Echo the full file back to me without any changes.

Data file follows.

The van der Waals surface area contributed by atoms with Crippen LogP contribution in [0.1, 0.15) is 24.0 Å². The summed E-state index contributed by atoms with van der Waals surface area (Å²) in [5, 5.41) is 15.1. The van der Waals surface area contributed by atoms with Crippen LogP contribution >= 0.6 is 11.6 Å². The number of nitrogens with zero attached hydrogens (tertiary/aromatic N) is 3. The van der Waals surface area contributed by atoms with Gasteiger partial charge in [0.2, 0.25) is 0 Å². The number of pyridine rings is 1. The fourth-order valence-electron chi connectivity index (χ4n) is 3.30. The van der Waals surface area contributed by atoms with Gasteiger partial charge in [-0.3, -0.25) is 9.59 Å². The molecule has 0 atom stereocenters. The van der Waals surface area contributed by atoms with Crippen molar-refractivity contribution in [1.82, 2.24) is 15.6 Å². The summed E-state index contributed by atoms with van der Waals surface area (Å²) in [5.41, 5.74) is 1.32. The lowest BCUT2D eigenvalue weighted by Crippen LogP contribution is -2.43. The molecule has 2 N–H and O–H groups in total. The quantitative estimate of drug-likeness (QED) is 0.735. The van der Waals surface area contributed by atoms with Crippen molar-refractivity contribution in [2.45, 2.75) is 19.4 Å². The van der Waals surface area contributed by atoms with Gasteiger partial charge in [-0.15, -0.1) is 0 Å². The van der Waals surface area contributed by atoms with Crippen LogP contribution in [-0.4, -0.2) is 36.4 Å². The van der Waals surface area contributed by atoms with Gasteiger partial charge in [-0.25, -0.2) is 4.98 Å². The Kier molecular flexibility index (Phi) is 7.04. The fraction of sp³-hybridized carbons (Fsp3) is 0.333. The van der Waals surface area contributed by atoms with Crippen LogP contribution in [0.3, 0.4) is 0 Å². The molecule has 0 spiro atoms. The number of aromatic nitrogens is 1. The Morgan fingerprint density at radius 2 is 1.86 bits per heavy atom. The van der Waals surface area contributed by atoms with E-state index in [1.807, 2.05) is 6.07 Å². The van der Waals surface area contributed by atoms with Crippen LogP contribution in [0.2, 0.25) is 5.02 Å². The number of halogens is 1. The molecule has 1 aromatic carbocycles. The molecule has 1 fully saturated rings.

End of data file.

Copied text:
The van der Waals surface area contributed by atoms with Crippen LogP contribution in [0.1, 0.15) is 24.0 Å². The summed E-state index contributed by atoms with van der Waals surface area (Å²) in [5, 5.41) is 15.1. The van der Waals surface area contributed by atoms with Crippen LogP contribution >= 0.6 is 11.6 Å². The number of nitrogens with zero attached hydrogens (tertiary/aromatic N) is 3. The van der Waals surface area contributed by atoms with Gasteiger partial charge in [0.2, 0.25) is 0 Å². The number of pyridine rings is 1. The fourth-order valence-electron chi connectivity index (χ4n) is 3.30. The van der Waals surface area contributed by atoms with Gasteiger partial charge in [-0.3, -0.25) is 9.59 Å². The molecule has 0 atom stereocenters. The van der Waals surface area contributed by atoms with Crippen molar-refractivity contribution in [1.82, 2.24) is 15.6 Å². The summed E-state index contributed by atoms with van der Waals surface area (Å²) in [5.41, 5.74) is 1.32. The lowest BCUT2D eigenvalue weighted by Crippen LogP contribution is -2.43. The molecule has 2 N–H and O–H groups in total. The quantitative estimate of drug-likeness (QED) is 0.735. The van der Waals surface area contributed by atoms with Crippen molar-refractivity contribution in [2.45, 2.75) is 19.4 Å². The van der Waals surface area contributed by atoms with Gasteiger partial charge in [-0.15, -0.1) is 0 Å². The van der Waals surface area contributed by atoms with Crippen LogP contribution in [-0.4, -0.2) is 36.4 Å². The van der Waals surface area contributed by atoms with Gasteiger partial charge in [-0.25, -0.2) is 4.98 Å². The Kier molecular flexibility index (Phi) is 7.04. The fraction of sp³-hybridized carbons (Fsp3) is 0.333. The van der Waals surface area contributed by atoms with Crippen LogP contribution in [0.3, 0.4) is 0 Å². The molecule has 0 spiro atoms. The number of aromatic nitrogens is 1. The Morgan fingerprint density at radius 2 is 1.86 bits per heavy atom. The van der Waals surface area contributed by atoms with E-state index in [1.807, 2.05) is 6.07 Å². The van der Waals surface area contributed by atoms with Crippen LogP contribution in [0.2, 0.25) is 5.02 Å². The number of halogens is 1. The molecule has 1 aromatic carbocycles. The molecule has 1 fully saturated rings.